Gung Haggis Fat Choy referenced for UNBC next lecture about food and interculturalism

What does it mean if you mix up haggis with Chinese food? 
Anthropologist Dr. Marilyn Iwana presents a lecture: 
Borscht and Sushi: Do These Genes Make Me Look White?

Back in November, I was sent a facebook message from Dr. Marilyn Iwana, asking if she could use the image of me dressed in formal kilt with a Chinese lion mask.  She wrote:

Hi Todd, I'm an academic/poet (of sorts) up here in Prince George,
about to give a “scholars/community cafe” kind of talk on
food/identity/fusion. Would it be possible to use, duly cited, the Gung
Haggis Fat Choy photograph (the kilted lion dancer/piper from your
blog? Thanks very much. Marilyn Iwama

I was intrigued by what kind of talk she would be doing, and how she was involved in cultural fusion.  She wrote back:

It's been exciting and fun to hear about your blurring adventures-at
least the news that makes it online and on radio. Imagine your photo
travelling like that.

Our cafe night is in January, just wrote
the blurb for it and have started turning my mind there. I'm
Cree/Saulteaux/Metis/Mennonite (those HBC Orkney men); my husband's
Okinawan/Japanese and our kids are what they are. We've lived in some
places that have been great for our kind of family (Okinawa and Hawaii
esp.) and food's a huge part of the mix.

Marilyn sounded like my kind of Canadian – very open to recognition and acceptance of  multi-racial heritage, and celebrating it.  I suggested that she could create the first ever Gung Haggis Fat Choy dinner in Prince George… even as a private house party.  I have had reports from people who have had private mini-Gung Haggis dinners in the Yukon, Whistler, Ottawa…

Check out the article in the Prince George Citizen:

What's Food Got To Do With It

Written by Bernice Trick

Citizen staff
Thursday, 07 January 2010

The next lecture in UNBC’s “Anthropology in our Backyards” series is a
presentation on the cultural significance of food to explore the
relationship between food and identity.
Borscht and Sushi: Do These Genes Make Me Look White? will be presented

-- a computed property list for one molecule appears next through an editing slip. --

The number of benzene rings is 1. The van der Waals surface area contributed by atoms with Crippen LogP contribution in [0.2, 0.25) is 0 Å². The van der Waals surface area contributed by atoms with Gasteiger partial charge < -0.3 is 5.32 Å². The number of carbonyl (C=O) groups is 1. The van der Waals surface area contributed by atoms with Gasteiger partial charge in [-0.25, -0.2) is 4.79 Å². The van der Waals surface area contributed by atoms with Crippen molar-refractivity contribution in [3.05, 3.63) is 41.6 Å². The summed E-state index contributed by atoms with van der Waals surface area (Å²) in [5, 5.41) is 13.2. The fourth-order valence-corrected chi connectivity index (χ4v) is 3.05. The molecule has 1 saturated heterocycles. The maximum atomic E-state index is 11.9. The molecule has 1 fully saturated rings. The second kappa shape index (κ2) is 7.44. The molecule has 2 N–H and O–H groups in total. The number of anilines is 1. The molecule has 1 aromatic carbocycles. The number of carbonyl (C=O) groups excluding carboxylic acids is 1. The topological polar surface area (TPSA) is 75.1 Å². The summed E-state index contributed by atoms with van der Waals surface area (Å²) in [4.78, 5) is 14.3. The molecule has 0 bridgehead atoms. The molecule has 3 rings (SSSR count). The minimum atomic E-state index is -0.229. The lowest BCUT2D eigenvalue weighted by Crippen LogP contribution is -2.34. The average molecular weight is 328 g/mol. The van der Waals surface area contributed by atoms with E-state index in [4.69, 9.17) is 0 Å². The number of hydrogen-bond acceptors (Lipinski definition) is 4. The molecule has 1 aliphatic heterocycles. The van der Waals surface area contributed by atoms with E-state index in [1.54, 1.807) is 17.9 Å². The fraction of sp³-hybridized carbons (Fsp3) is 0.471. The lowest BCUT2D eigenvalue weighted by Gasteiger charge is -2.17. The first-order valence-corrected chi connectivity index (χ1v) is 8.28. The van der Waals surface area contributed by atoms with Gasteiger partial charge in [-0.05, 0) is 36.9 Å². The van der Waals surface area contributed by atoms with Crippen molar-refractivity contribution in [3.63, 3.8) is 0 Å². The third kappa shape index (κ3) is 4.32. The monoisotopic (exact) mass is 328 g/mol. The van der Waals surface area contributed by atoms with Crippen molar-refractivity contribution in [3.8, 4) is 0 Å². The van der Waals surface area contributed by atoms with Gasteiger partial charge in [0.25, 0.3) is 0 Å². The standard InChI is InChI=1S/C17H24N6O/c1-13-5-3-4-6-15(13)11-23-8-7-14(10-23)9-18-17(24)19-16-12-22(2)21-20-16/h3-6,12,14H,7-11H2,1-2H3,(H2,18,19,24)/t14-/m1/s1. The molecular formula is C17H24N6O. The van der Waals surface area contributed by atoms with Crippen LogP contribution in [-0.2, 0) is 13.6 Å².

by Dr. Marilyn Iwama to look at the ways in which deciding what goes on
the dinner table is being used to define Canadians. She will also be
looking at food as a cultural flash point and stabilizer.
The public is welcome to attend the talk at ArtSpace (above Books and Co.) at 7 p.m. January 12.
the Canada of 2010, grocery chains stock kim chee and naan next to the
perogies and chorizo. “We also attend boundary-blurring festivals, such
as Gung Haggis Fat Choy Day,” says Iwama, who has a PhD in
Interdisciplinary Studies.
“Claiming and recognizing ‘our’ food is
becoming harder and harder. What havoc have immigration, intermarriage
and intercultural adoption wreaked in the kitchen – and does it matter?”
an increasingly diverse society with families piecing together various
culinary and cultural traditions, deciding what will be served has
become increasingly daunting,” said Iwama.
“I suggest that Canadians are not only dining out on our changing society, but also counting on food to define it.”
talk is being sponsored by the UNBC Anthropology program in partnership
with Books and Co. with the aim of bringing together researchers and
the general public in exploring issues relevant to northern British
Iwama was born in Nipawin, Sask. of Cree, Saulteaux, Mtis
and Mennonite descent. She has focused her academic interests on the
transformation of culture and the interweaving of indigenous and
Western knowledge. Marilyn and husband, George, who is of Okinawan and
Japanese descent, have three sons.

See full article at

Leave a Reply

Your email address will not be published. Required fields are marked *

2 × three =